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Pearson Social Media Survey 2010
 

Pearson Social Media Survey 2010

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These slides summarize the research findings from the Pearson Social Media in Higher Education Survey for 2010.

These slides summarize the research findings from the Pearson Social Media in Higher Education Survey for 2010.

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  • Very helpful information. Using Social Media in the classroom will create more engagement and participation with adult learners. This is a good way for professors to promote what they teach as well as keep learners involved.
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  • Thanks for sharing the information....Please share what all the Social and Digital Media activities going on
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  • Lots of great information - thanks for sharing
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  • Great survey - thanks for sharing!
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  • Really interesting research - thank you!
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  • Hester
  • Justin
  • Hester
  • Hester
  • Hester
  • Jeff • Virtually all (98%) of respondents are aware of social networks. • Over 80 percent of respondents have at least one social network account. • Nearly one-third of respondents use social networks to communicate with fellow educators. • Over 30 percent of respondents use social networks to communicate with students.
  • • Those who are teaching online courses are more likely to have social network accounts and to use them to communicate with fellow educators and with students.
  • • Social network use is higher among faculty in Humanities and Social Sciences than it is for those in Mathematics & Sciences or in Business or Economics.
  • Jeff
  • Jeff • Over 90 percent of faculty have heard of Twitter, Facebook, and YouTube; with over 80 percent knowing Skype and MySpace. • Facebook is the best known (97%) with over 61 percent of faculty responding having an account. • Twitter is among the best well known among the social networks examined (94%), but has a low rate of faculty having accounts (18%).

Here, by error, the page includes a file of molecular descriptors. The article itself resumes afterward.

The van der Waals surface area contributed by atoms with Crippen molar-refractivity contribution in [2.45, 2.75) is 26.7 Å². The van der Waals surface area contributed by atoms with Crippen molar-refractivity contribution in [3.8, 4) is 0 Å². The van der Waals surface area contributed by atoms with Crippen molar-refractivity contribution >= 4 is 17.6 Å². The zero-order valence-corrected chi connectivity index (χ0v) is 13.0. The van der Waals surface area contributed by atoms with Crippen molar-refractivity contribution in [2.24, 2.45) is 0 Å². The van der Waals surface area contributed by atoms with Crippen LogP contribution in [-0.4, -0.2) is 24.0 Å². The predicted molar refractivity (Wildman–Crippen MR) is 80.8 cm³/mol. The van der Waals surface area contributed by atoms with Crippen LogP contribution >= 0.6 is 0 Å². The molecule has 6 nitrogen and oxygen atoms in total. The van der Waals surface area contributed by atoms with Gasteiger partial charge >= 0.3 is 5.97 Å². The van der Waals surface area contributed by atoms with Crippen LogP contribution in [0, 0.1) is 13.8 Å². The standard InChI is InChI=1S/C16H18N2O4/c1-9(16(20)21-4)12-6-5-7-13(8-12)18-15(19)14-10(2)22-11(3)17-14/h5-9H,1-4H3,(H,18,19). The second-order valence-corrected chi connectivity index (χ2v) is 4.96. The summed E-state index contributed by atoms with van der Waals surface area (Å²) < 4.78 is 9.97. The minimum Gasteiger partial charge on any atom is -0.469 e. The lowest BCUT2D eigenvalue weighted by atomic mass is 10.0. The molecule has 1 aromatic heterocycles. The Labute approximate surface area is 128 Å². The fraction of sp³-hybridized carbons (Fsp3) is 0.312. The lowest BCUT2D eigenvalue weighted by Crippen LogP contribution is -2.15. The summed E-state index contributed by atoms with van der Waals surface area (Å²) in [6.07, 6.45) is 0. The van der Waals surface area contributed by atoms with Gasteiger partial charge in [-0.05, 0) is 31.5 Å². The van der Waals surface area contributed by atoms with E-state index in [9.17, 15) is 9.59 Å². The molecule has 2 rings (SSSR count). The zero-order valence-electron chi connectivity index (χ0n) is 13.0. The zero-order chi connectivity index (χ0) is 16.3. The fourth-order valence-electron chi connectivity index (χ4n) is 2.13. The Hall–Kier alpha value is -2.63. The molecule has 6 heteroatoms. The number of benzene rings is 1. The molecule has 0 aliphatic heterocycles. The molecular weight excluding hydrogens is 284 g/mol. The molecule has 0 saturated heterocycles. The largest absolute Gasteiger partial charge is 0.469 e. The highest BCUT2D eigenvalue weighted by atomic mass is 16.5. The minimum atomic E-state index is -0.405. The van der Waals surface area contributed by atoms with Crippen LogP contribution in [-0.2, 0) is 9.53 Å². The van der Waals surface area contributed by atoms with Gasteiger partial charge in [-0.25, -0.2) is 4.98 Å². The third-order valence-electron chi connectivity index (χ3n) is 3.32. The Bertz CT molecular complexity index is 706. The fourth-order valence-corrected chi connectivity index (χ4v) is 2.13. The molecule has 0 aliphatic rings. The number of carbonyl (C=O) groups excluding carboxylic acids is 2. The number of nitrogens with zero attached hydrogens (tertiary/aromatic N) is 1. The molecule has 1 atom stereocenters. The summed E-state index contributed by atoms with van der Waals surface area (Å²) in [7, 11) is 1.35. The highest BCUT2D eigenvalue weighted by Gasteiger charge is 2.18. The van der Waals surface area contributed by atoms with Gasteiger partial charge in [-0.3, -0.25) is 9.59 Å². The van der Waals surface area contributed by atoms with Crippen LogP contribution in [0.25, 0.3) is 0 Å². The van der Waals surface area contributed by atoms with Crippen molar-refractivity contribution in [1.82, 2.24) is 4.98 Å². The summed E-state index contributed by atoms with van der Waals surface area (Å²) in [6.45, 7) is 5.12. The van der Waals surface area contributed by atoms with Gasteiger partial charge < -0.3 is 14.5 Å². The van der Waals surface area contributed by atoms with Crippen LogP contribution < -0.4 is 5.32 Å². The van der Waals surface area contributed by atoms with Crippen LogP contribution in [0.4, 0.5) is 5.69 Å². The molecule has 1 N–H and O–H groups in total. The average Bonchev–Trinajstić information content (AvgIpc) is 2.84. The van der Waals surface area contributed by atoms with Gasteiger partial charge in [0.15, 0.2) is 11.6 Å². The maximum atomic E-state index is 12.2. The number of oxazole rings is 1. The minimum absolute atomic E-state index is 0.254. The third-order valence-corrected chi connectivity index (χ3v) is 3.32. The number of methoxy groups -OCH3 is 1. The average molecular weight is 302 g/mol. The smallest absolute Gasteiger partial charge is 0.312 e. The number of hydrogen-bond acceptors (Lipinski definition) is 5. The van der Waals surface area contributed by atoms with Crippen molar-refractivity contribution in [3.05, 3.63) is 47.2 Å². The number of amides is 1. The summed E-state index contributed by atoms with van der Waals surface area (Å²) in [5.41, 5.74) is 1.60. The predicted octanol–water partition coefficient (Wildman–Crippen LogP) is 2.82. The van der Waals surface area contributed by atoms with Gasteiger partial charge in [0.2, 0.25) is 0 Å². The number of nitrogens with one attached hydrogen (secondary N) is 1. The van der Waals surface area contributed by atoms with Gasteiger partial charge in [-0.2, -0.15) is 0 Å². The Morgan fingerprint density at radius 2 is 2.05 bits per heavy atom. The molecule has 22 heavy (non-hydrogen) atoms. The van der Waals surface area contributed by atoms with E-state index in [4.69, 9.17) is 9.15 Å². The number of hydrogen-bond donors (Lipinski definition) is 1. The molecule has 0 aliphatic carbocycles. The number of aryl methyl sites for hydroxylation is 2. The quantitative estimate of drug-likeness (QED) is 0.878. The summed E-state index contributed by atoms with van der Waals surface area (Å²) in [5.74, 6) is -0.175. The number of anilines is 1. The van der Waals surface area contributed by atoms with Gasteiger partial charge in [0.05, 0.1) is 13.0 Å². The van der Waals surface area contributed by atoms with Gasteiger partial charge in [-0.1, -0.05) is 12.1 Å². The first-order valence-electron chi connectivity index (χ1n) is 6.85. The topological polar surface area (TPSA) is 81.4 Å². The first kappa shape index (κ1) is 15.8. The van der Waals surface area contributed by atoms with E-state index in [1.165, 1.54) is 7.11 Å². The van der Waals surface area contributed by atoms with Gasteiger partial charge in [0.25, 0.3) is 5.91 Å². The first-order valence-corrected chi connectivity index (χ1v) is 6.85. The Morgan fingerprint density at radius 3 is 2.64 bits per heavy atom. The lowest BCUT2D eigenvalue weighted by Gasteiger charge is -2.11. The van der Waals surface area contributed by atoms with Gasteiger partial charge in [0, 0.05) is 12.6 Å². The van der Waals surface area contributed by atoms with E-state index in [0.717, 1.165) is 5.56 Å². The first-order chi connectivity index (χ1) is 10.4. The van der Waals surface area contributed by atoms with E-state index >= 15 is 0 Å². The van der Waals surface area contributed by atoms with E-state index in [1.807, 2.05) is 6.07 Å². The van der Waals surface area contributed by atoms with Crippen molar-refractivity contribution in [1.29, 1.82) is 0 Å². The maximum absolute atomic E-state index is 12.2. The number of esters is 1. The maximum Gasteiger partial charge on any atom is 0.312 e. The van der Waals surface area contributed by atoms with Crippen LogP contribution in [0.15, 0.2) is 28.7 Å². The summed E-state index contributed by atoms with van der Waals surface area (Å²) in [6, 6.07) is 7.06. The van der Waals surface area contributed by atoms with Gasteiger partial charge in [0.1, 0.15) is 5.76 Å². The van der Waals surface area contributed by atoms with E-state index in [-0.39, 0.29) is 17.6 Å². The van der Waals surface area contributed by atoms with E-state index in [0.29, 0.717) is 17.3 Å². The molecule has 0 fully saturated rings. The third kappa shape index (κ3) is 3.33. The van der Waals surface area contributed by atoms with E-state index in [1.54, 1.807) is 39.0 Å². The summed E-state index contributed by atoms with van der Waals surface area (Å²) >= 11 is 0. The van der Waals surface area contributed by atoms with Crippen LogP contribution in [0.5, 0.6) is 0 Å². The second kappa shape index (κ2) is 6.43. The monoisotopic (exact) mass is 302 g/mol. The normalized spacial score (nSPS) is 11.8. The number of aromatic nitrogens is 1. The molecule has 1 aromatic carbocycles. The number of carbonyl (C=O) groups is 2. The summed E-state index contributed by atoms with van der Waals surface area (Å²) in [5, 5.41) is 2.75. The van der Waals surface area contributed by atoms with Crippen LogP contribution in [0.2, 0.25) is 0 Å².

• Hester
  • Jeff • Facebook has about equal use in communicating with fellow educators (18%) as with students (12%). • LinkedIn is favored for communicating with fellow educators (12%), but not for communicating with students (4%). • YouTube is used far more often for communicating with students (21%) than for communicating with fellow educators (9%).
  • Jeff
  • Jeff • Watching a video or listening to a podcast is the most common activity for both faculty personal use (72%) and for use within a class (46%).
  • Jeff
  • Jeff • There is a very strong belief among faculty that video, podcasts, blogs, and wikis are valuable tools for teaching.
  • Hester
  • Hester
  • Hester Hester 399 responses were positive 97 responses were negative 75 responses were neutral
  • Jeff + “Extend the classroom” – comments that the various social media were good at extending the time/location boundaries of typical class. + “Talk to them in the language they are using” – student are already heavily on social media, so this is a way to reach them in a manner (medium) that they understand and are familiar with. + “Breaks up the class” – (This was especially used in referring to videos) – the social media can make a class more interesting by breaking up long lectures and/or discussion. + “Good for review and reinforcement” – putting podcasts of lectures online, using videos to reinforce the points made in lecture, etc. are all good ways of supplementing the course. + “Not the primary means of teaching” – social media are good for supplementing a course, but are not the core of the course.  Some of the neutral comments worried about the danger of this.

Pearson Social Media Survey 2010 Pearson Social Media Survey 2010 Presentation Transcript

  • Social Media in Higher Education: The Survey Hester Tinti-Kane , Director of Online Marketing and Research, Pearson Learning Solutions Jeff Seaman , Co-Director, Babson Survey Research Group Justin Levy , Director of Business Development, Corporate Strategy & Client Services, New Marketing Labs
  • General Social Media Stats:
    • Facebook:
      • There are over 400 million users on Facebook with over 50% logging in at least once per day.
      • In the United States alone there are, as of February 2010, 108 million users at a growth rate of around 5 million new users per month. That is a 35% penetration rate of the total US population.
      • The average user spends more than 55 minutes per day on Facebook.
    • Twitter: